Impeccably researched, thoughtfully argued and well-crafted, the problem with Clair Wills’s account of immigration in post-war Britain is that the germs of interesting stories are told in a somewhat dry, formulaic and academic style; in a book which is fundamentally about the emotional impact of immigration, mainly on the immigrants themselves, but also on the indigenous population. However, Will’s style does not lend itself well to presenting the journey’s the individuals or groups which Wills describes went through. So whether it be the Polish immigrants who were interred in Iran and South America, the taboo breaking interracial relationships between West Indian and British women, the lachrymose, lonely and homesick Irish immigrants or the immigrants from the Indian sub-continent who sought to echo the British culture they were attempting to integrate in so much that even parroted the gangsterism of the British underclasses.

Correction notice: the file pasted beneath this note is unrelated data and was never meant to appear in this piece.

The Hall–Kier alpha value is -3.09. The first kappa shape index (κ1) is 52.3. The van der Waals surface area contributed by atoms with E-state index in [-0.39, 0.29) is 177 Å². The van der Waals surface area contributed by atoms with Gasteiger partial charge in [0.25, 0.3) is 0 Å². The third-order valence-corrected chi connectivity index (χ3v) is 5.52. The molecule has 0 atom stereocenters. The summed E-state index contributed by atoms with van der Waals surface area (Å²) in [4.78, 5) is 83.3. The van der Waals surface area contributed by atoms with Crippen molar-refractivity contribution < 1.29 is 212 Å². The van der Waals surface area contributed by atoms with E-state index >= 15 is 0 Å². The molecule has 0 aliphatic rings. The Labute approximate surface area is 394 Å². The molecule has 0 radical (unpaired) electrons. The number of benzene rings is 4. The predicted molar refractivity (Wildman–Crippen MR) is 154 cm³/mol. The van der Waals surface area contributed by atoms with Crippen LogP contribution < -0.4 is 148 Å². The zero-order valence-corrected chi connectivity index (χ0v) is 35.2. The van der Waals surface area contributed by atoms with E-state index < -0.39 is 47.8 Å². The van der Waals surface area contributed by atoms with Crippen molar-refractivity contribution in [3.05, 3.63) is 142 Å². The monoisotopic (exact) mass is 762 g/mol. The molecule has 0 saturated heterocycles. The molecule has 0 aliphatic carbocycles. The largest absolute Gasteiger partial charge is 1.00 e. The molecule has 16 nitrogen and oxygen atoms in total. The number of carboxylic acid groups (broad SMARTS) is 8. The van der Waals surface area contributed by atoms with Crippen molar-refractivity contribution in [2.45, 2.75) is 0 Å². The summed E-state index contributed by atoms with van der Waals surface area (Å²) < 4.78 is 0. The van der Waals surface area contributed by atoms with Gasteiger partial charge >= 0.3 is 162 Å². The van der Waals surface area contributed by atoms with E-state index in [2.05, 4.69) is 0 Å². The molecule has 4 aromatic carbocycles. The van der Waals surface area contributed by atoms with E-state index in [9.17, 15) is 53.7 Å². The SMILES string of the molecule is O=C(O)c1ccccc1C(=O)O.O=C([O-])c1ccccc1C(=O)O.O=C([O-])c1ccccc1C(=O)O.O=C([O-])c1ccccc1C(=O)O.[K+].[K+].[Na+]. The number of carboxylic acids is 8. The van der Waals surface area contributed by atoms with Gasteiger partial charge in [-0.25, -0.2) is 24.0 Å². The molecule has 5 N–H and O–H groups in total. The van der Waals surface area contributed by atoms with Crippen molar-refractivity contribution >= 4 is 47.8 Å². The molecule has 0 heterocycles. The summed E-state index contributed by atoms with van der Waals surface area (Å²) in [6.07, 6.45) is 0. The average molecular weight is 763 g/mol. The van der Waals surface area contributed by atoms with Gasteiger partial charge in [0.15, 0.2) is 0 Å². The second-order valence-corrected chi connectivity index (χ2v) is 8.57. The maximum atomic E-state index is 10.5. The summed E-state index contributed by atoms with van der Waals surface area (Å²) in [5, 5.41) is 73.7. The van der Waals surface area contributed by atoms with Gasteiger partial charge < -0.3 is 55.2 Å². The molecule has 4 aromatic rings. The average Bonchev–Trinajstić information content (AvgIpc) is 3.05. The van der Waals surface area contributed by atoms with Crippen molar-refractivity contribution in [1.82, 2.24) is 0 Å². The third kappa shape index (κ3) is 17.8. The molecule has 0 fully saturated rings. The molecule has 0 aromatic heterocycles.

However Wills is able to present a number of little-know and well researched facts, especially pertaining to the first wave of Commonwealth immigrants and the East European immigrants who undertook a surprising round-the-world our before arriving in Britain. Otherwise ‘Lovers and Strangers’ presents a cogent argument for immigration and its importance in creating a dynamic, forward-thinking society and culture; it is also a reminder of the worn-out arguments which have always driven the myopia of anti-immigrant thoughts; that immigrants are dirty criminals unable to integrate to society, that they are unrepentant ravishers of helpless local women, that they are a drain on resource and are taking local citizens jobs, or the cruder racial arguments put forward by the worst of anti-immigration movements.